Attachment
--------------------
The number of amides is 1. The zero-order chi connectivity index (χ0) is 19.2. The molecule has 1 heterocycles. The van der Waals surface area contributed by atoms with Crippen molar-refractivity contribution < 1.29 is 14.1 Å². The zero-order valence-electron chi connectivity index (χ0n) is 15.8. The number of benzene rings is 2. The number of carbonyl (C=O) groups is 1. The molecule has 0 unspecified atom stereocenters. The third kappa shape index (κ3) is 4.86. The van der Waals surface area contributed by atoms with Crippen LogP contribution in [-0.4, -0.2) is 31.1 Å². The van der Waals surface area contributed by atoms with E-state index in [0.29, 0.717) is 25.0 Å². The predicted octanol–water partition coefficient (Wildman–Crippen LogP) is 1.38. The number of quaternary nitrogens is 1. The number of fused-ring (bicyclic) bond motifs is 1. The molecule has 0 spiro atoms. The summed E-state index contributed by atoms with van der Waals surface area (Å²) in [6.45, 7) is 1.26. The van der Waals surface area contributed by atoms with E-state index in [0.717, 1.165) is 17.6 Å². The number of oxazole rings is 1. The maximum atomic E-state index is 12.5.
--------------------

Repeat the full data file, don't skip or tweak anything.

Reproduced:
The number of amides is 1. The zero-order chi connectivity index (χ0) is 19.2. The molecule has 1 heterocycles. The van der Waals surface area contributed by atoms with Crippen molar-refractivity contribution < 1.29 is 14.1 Å². The zero-order valence-electron chi connectivity index (χ0n) is 15.8. The number of benzene rings is 2. The number of carbonyl (C=O) groups is 1. The molecule has 0 unspecified atom stereocenters. The third kappa shape index (κ3) is 4.86. The van der Waals surface area contributed by atoms with Crippen LogP contribution in [-0.4, -0.2) is 31.1 Å². The van der Waals surface area contributed by atoms with E-state index in [0.29, 0.717) is 25.0 Å². The predicted octanol–water partition coefficient (Wildman–Crippen LogP) is 1.38. The number of quaternary nitrogens is 1. The number of fused-ring (bicyclic) bond motifs is 1. The molecule has 0 spiro atoms. The summed E-state index contributed by atoms with van der Waals surface area (Å²) in [6.45, 7) is 1.26. The van der Waals surface area contributed by atoms with E-state index in [0.717, 1.165) is 17.6 Å². The number of oxazole rings is 1. The maximum atomic E-state index is 12.5.